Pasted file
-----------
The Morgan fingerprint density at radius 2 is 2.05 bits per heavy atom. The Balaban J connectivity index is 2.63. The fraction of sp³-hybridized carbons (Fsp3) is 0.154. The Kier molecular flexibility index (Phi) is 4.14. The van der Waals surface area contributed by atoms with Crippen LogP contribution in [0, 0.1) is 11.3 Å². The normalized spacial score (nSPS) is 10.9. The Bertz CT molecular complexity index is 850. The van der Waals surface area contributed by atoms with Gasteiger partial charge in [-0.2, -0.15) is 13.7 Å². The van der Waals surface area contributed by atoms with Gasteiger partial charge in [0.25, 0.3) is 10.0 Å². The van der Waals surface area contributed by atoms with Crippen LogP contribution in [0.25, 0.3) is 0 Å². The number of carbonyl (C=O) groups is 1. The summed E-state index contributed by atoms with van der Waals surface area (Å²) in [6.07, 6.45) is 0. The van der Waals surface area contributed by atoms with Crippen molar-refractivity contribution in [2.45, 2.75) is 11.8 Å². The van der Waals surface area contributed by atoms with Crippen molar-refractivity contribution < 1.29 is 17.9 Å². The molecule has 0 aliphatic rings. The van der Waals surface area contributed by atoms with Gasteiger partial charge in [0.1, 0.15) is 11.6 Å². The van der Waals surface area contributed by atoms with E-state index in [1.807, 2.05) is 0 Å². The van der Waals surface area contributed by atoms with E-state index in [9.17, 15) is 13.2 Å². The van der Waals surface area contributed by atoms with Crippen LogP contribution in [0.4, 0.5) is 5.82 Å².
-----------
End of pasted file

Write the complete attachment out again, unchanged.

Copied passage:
The Morgan fingerprint density at radius 2 is 2.05 bits per heavy atom. The Balaban J connectivity index is 2.63. The fraction of sp³-hybridized carbons (Fsp3) is 0.154. The Kier molecular flexibility index (Phi) is 4.14. The van der Waals surface area contributed by atoms with Crippen LogP contribution in [0, 0.1) is 11.3 Å². The normalized spacial score (nSPS) is 10.9. The Bertz CT molecular complexity index is 850. The van der Waals surface area contributed by atoms with Gasteiger partial charge in [-0.2, -0.15) is 13.7 Å². The van der Waals surface area contributed by atoms with Gasteiger partial charge in [0.25, 0.3) is 10.0 Å². The van der Waals surface area contributed by atoms with Crippen LogP contribution in [0.25, 0.3) is 0 Å². The number of carbonyl (C=O) groups is 1. The summed E-state index contributed by atoms with van der Waals surface area (Å²) in [6.07, 6.45) is 0. The van der Waals surface area contributed by atoms with Crippen molar-refractivity contribution in [2.45, 2.75) is 11.8 Å². The van der Waals surface area contributed by atoms with Crippen molar-refractivity contribution < 1.29 is 17.9 Å². The molecule has 0 aliphatic rings. The van der Waals surface area contributed by atoms with Gasteiger partial charge in [0.1, 0.15) is 11.6 Å². The van der Waals surface area contributed by atoms with E-state index in [1.807, 2.05) is 0 Å². The van der Waals surface area contributed by atoms with E-state index in [9.17, 15) is 13.2 Å². The van der Waals surface area contributed by atoms with Crippen LogP contribution in [0.4, 0.5) is 5.82 Å².